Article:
2017: The year that wasn’t, and the year that was

In a lot of ways, 2017 wasn’t the year I hoped it would be. It was supposed to be the year I ran a 3:30 marathon and qualified for Boston handily. It was supposed to be the year I worked away at some shorter distance PRs in the fall after a successful spring marathon. It was supposed to be the year I got serious about core and strength training (I say this every year). But as the song goes, we can’t always get what we want.

But this year wasn’t a total loss — it never is. I finally busted 1:40 in the half after three years of trying. I ran my first trail race (slowly). I got serious about hill work, and could tell it paid dividends. I ran in England. I ran countless miles with dear friends, sharing stories and jokes and workouts. I hiked a lot more – including an amazing weekend in North Carolina with some of the best friends ever. And in my spring marathon, I ran 24 near-perfect miles before the unexpected and unpreventable happened. I didn’t get the fall racing season I wanted, but I learned not to push through when sick, a hard and frustrating lesson. But it also meant I got to bear witness to my husband’s half-marathon success in the fall, part of an upward trajectory for his year, one I was proud to take part in with him.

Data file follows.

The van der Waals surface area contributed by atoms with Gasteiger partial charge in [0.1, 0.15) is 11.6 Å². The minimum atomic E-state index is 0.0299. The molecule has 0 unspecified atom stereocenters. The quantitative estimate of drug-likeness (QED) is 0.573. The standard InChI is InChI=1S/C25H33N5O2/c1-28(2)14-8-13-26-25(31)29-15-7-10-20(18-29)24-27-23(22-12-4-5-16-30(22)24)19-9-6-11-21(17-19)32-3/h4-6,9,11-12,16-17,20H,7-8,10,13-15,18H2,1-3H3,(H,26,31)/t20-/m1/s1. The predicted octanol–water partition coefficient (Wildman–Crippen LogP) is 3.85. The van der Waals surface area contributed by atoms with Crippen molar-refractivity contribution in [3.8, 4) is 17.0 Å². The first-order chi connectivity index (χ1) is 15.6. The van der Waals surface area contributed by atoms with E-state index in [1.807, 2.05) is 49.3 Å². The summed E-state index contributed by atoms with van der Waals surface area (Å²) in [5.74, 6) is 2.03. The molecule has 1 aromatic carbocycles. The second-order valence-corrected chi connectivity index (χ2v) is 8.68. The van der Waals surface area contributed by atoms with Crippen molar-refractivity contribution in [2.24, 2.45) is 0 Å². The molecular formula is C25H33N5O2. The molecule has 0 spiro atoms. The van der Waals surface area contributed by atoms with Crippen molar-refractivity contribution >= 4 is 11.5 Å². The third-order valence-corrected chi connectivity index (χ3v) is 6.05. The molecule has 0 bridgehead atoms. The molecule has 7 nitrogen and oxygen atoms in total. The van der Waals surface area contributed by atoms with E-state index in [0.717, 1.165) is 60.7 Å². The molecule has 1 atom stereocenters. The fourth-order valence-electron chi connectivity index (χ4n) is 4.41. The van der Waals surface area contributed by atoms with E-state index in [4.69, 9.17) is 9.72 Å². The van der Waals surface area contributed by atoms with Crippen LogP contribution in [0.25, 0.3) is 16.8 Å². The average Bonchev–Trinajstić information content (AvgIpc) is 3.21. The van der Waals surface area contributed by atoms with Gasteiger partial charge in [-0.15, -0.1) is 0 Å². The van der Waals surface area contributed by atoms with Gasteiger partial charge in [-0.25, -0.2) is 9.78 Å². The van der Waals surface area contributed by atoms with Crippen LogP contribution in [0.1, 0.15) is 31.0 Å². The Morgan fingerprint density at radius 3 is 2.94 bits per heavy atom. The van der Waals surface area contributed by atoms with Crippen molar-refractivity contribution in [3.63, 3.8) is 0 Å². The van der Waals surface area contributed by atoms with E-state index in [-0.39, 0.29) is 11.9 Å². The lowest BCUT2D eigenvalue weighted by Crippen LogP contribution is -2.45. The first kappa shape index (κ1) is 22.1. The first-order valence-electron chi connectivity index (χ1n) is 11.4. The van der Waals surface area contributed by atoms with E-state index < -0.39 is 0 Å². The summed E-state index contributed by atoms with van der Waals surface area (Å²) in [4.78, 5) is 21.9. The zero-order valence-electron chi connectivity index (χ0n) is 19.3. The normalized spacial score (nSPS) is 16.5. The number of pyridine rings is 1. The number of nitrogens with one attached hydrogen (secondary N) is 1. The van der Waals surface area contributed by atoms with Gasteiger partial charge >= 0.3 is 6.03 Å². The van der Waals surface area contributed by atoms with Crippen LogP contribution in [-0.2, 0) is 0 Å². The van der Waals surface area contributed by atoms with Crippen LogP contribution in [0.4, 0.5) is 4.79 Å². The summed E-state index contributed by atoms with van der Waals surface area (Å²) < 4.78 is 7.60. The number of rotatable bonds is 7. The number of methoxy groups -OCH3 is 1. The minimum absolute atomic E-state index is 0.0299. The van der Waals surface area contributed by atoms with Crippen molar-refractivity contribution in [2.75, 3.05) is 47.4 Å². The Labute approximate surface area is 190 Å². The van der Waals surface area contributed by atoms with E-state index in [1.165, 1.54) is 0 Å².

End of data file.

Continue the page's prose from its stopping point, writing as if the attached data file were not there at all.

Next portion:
I started working with a new coach, and I can already tell my body and mind are enjoying the new workouts in an otherwise familiar routine. I’m not sticking to the yoga and core and cross training as well as I should, but I’m getting better little by little (and holiday travel always throws a wrench, doesn’t it?). I learned that some of my best race efforts come from completely ignoring my watch – not freaking out at fast splits, or getting frustrated by slower ones, but surprising myself with how my performance unfolds and seeing the clock seconds before I cross the finish.

I’m still pursuing that BQ dream for 2018, but my focus feels a little different now. I know I can do it – I know I have it in me; those 24 miles this past April weren’t a fluke – but now I hope to derive joy and fun in the experience, in addition to grit. I know better how to enjoy the process, fill the miles with people I love, both beside me and in my heart. Long distance running can be a lonely affair, but it doesn’t have to be.

We’re four months out from the Eugene Marathon, and there are a lot of miles and adventures to be had between now and then. Bring it on, 2018.

finish line inspiration 1
I’ll get to this finish line one day.

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I'm a 30-year-old writer and runner. This is my running blog.

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